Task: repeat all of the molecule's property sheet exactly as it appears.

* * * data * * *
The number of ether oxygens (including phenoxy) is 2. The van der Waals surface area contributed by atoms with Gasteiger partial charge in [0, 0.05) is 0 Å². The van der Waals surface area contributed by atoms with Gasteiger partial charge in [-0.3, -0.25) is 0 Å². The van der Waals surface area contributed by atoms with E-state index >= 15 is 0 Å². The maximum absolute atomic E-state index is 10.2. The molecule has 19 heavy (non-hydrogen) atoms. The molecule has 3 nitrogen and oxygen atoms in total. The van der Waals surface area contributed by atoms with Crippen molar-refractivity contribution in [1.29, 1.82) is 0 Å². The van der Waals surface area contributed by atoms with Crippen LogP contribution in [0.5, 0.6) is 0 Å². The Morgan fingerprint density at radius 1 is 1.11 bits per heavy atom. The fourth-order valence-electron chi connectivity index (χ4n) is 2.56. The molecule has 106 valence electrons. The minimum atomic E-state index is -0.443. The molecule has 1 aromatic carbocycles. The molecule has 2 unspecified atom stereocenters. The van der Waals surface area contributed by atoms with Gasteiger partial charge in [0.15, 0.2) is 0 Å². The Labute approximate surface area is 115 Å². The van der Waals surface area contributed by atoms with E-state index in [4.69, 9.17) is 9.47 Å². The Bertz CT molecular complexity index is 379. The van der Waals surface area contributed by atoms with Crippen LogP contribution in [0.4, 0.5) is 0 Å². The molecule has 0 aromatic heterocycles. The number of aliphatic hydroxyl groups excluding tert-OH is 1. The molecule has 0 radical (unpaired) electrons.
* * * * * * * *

The number of ether oxygens (including phenoxy) is 2. The van der Waals surface area contributed by atoms with Gasteiger partial charge in [0, 0.05) is 0 Å². The van der Waals surface area contributed by atoms with Gasteiger partial charge in [-0.3, -0.25) is 0 Å². The van der Waals surface area contributed by atoms with E-state index >= 15 is 0 Å². The maximum absolute atomic E-state index is 10.2. The molecule has 19 heavy (non-hydrogen) atoms. The molecule has 3 nitrogen and oxygen atoms in total. The van der Waals surface area contributed by atoms with Crippen molar-refractivity contribution in [1.29, 1.82) is 0 Å². The van der Waals surface area contributed by atoms with Crippen LogP contribution in [0.5, 0.6) is 0 Å². The Morgan fingerprint density at radius 1 is 1.11 bits per heavy atom. The fourth-order valence-electron chi connectivity index (χ4n) is 2.56. The molecule has 106 valence electrons. The minimum atomic E-state index is -0.443. The molecule has 1 aromatic carbocycles. The molecule has 2 unspecified atom stereocenters. The van der Waals surface area contributed by atoms with Gasteiger partial charge in [0.15, 0.2) is 0 Å². The Labute approximate surface area is 115 Å². The van der Waals surface area contributed by atoms with E-state index in [4.69, 9.17) is 9.47 Å². The Bertz CT molecular complexity index is 379. The van der Waals surface area contributed by atoms with Crippen LogP contribution in [0.4, 0.5) is 0 Å². The molecule has 0 aromatic heterocycles. The number of aliphatic hydroxyl groups excluding tert-OH is 1. The molecule has 0 radical (unpaired) electrons.